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Mexico admits identity mistaken in big drug arrest

Reuters, July 7, 2005

MEXICO CITY, July 7 (Reuters) - Mexico admitted on Thursday that a mustachioed middle-aged man it arrested last weekend was not the top drug lord that police had believed he was, the latest in a series of high-profile law enforcement bungles.

However, authorities continued to hold the man while probing possible links to the drugs trade, despite statements from relatives that he is a respected architect and not Vicente Carrillo, boss of the powerful Juarez drug cartel, as the government said it had suspected.

A senior government official admitted on Thursday it was not Carrillo after DNA test results came back negative.

"We have no doubt that this is not Vicente Carrillo," Jose Luis Santiago Vasconcelos, the head of the federal police's organized crime unit, told reporters.

The attorney general's office earlier this week said two witnesses produced by the U.S. Drug Enforcement Administration, or DEA, had identified the suspect as Carrillo, who is reported to have undergone extensive plastic surgery to alter his face.

Carrillo is one of Mexico's leading drug barons and listed as one of the DEA's top 10 international fugitives with a $5 million reward on his head.

His capture would have bolstered President Vicente Fox's reputation as he seeks to crack down on violent drug traffickers.

Instead, the government was left red-faced by the latest error, which came after last month's mistaken arrest of a man authorities claimed was an international terror suspect. He turned out to be a harmless Lebanese-born tourist.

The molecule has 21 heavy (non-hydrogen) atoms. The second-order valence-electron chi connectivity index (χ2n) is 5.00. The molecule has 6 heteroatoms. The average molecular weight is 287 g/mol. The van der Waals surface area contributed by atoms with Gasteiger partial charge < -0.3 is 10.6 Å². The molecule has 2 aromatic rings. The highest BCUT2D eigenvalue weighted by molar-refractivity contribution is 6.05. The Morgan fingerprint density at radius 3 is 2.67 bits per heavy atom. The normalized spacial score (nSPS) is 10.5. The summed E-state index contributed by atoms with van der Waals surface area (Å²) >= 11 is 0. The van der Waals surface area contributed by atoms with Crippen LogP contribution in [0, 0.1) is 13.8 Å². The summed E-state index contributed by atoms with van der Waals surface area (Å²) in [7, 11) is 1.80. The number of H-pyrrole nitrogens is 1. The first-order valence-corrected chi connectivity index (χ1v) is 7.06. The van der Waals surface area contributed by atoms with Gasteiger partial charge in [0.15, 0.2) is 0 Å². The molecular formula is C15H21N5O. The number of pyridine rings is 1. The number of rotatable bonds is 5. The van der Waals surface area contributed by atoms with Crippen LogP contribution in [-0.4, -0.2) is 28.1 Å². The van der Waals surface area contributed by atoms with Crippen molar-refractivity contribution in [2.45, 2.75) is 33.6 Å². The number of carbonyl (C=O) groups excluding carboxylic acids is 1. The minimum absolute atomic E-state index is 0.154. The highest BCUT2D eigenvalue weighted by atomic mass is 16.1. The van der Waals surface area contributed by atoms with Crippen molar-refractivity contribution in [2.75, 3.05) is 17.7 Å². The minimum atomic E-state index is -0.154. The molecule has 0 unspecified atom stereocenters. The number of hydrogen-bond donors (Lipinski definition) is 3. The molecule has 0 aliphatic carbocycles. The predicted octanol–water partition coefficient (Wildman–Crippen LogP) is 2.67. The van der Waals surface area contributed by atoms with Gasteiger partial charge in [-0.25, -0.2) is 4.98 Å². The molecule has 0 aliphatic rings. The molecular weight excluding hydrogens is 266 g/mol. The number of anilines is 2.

On Wednesday, a federal judge publicly lambasted prosecutors for shoddy work on a criminal case against several family members of Mexico's most wanted man, reputed drug lord Joaquin Guzman, who escaped from prison in 2001.

Judge Jesus Guadalupe Luna said he was forced to uphold a lower court decision rejecting arrest orders against a dozen Guzman family members due to prosecutors' "useless and faulty arguments" in appealing the decision.

More than 500 people have been killed this year in drug-related violence that has escalated since Fox launched a "mother of all battles" against drug gangs.

Last month, Fox sent hundreds of anti-drug troops to the Mexico-U.S. border. On Wednesday, a new police chief took over in Nuevo Laredo across the border from Texas, a month after his predecessor was murdered within hours of taking office.

But the violence continues, and one of the new police chief's senior commanders was murdered on Wednesday night.

The off-duty commander, Martin Gonzalez, was hit with two bullets to the head when gunmen opened fire with assault rifles from a moving vehicle and from behind a tree as he drove his luxury pickup truck in the city.

Two police officers who were with Gonzalez were wounded.

"I don't know what happened. It is like they were hunting us," said one of the officers, Guillermo Martinez, who suffered three bullet wounds in the attack.

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